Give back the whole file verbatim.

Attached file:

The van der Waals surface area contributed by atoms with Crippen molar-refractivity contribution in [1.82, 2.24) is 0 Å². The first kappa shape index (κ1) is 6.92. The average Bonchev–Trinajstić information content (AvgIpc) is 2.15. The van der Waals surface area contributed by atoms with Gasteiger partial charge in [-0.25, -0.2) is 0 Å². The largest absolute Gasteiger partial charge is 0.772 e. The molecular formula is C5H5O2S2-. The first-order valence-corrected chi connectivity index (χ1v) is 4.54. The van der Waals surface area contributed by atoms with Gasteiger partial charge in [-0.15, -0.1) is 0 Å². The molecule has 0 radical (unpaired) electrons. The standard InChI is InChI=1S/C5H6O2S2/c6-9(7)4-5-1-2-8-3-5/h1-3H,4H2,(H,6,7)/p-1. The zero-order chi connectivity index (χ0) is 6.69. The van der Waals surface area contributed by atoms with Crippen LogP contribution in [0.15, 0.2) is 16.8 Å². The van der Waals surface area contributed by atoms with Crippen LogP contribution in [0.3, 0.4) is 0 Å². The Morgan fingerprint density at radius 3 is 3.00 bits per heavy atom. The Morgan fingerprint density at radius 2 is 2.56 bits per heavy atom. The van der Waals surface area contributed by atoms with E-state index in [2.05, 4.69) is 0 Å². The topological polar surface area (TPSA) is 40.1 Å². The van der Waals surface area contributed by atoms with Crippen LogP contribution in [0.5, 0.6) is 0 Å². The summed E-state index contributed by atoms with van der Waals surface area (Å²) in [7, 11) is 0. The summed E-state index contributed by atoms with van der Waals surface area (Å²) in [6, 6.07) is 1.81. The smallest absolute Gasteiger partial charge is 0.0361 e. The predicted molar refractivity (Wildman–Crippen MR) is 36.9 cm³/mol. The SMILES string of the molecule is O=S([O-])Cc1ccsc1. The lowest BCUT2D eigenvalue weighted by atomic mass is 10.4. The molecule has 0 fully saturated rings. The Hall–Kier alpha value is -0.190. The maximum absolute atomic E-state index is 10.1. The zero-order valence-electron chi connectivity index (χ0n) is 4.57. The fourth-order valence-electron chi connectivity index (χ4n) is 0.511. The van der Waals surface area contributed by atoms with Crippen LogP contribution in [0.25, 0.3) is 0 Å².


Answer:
The van der Waals surface area contributed by atoms with Crippen molar-refractivity contribution in [1.82, 2.24) is 0 Å². The first kappa shape index (κ1) is 6.92. The average Bonchev–Trinajstić information content (AvgIpc) is 2.15. The van der Waals surface area contributed by atoms with Gasteiger partial charge in [-0.25, -0.2) is 0 Å². The largest absolute Gasteiger partial charge is 0.772 e. The molecular formula is C5H5O2S2-. The first-order valence-corrected chi connectivity index (χ1v) is 4.54. The van der Waals surface area contributed by atoms with Gasteiger partial charge in [-0.15, -0.1) is 0 Å². The molecule has 0 radical (unpaired) electrons. The standard InChI is InChI=1S/C5H6O2S2/c6-9(7)4-5-1-2-8-3-5/h1-3H,4H2,(H,6,7)/p-1. The zero-order chi connectivity index (χ0) is 6.69. The van der Waals surface area contributed by atoms with Crippen LogP contribution in [0.15, 0.2) is 16.8 Å². The van der Waals surface area contributed by atoms with Crippen LogP contribution in [0.3, 0.4) is 0 Å². The Morgan fingerprint density at radius 3 is 3.00 bits per heavy atom. The Morgan fingerprint density at radius 2 is 2.56 bits per heavy atom. The van der Waals surface area contributed by atoms with E-state index in [2.05, 4.69) is 0 Å². The topological polar surface area (TPSA) is 40.1 Å². The van der Waals surface area contributed by atoms with Crippen LogP contribution in [0.5, 0.6) is 0 Å². The summed E-state index contributed by atoms with van der Waals surface area (Å²) in [7, 11) is 0. The summed E-state index contributed by atoms with van der Waals surface area (Å²) in [6, 6.07) is 1.81. The smallest absolute Gasteiger partial charge is 0.0361 e. The predicted molar refractivity (Wildman–Crippen MR) is 36.9 cm³/mol. The SMILES string of the molecule is O=S([O-])Cc1ccsc1. The lowest BCUT2D eigenvalue weighted by atomic mass is 10.4. The molecule has 0 fully saturated rings. The Hall–Kier alpha value is -0.190. The maximum absolute atomic E-state index is 10.1. The zero-order valence-electron chi connectivity index (χ0n) is 4.57. The fourth-order valence-electron chi connectivity index (χ4n) is 0.511. The van der Waals surface area contributed by atoms with Crippen LogP contribution in [0.25, 0.3) is 0 Å².